Definition of a Story Point



  • As far as I'm aware there's no definition of Story Points and how to compare them. Each person in a team may have his personal understanding of the correlation between an effort and Story Points. Isn't Story Points estimation just a fallacy?

    Isn't it just a belief. For example, it's assumed that all tasks have a specific property - the difficulty, the amount of effort. But they maybe don't. And even if they do, it is just a belief that we can adequately estimate it as a number. The amount of time a task will take is intrinsically indeterminate.

    For example: During Planning Poker all teammembers agree that a PBI should be estimated as 10 Story Points and they go to the next PBI. This 10 Story Point estimation actually means nothing because everybody understands 10 Story Points differently (different amount of effort, time, risks).

    I just want reliable arguments (a research, comprehensive surveys) that SP is really a tool, and not just a belief.



  • Story points are a relative measure of effort rather than an absolute one. However, each member of the team should have the same understanding of the size of a points estimate. A common understanding is achieved when the team estimates repeatedly together and when they agree common baseline stories against which to measure. This is really no different to estimating in hours or days where people also measure things against remembered baselines. Planning poker is one way of making sure that teams have a common understanding of the size of items.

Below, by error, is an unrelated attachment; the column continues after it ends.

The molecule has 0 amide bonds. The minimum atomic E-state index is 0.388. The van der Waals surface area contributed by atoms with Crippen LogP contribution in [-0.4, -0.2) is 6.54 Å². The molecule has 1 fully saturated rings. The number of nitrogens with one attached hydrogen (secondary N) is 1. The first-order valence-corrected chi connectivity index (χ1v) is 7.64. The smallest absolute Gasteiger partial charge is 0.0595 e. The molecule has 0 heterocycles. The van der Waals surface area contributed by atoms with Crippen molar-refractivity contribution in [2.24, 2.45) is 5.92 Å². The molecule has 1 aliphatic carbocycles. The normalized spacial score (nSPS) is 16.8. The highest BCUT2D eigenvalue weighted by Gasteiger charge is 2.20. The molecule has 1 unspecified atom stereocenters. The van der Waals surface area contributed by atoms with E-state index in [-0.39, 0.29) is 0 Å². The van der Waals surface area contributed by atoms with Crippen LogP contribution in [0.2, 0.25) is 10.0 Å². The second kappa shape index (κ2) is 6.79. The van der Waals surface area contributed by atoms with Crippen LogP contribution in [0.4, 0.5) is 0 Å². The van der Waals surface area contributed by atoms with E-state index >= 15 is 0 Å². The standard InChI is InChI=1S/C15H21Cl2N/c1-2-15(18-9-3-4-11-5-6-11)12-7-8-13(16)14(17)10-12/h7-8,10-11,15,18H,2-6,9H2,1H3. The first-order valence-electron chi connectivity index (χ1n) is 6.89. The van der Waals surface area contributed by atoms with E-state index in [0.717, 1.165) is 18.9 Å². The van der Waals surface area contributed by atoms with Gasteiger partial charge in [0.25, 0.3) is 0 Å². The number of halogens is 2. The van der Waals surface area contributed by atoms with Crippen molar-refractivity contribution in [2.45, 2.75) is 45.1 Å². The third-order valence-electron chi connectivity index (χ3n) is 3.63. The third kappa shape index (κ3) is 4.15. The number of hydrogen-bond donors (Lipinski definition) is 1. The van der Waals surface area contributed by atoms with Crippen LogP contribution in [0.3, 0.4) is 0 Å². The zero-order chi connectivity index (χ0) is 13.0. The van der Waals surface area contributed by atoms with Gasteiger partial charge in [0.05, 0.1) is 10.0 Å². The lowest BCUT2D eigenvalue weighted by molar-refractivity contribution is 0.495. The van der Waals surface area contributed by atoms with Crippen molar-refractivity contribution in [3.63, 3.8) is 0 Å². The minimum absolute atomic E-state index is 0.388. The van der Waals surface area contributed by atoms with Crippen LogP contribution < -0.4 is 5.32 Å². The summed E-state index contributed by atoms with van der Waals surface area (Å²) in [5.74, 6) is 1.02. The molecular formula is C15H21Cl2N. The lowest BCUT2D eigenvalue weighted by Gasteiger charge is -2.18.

Relative estimation with story points has a few advantages over absolute estimation. It seems that many people come up with more accurate relative estimates than absolute ones. Velocity, as measured by story points completed per iteration, is an evidence-based measure whereas hours based estimates tend to be more subjective. If you measure things in hours then you can still retrospectively measure how many estimated "hours" you actually completed but that will inevitably differ from actual hours of work put in, so the reality is that "hours" tend to become a relative measure too.



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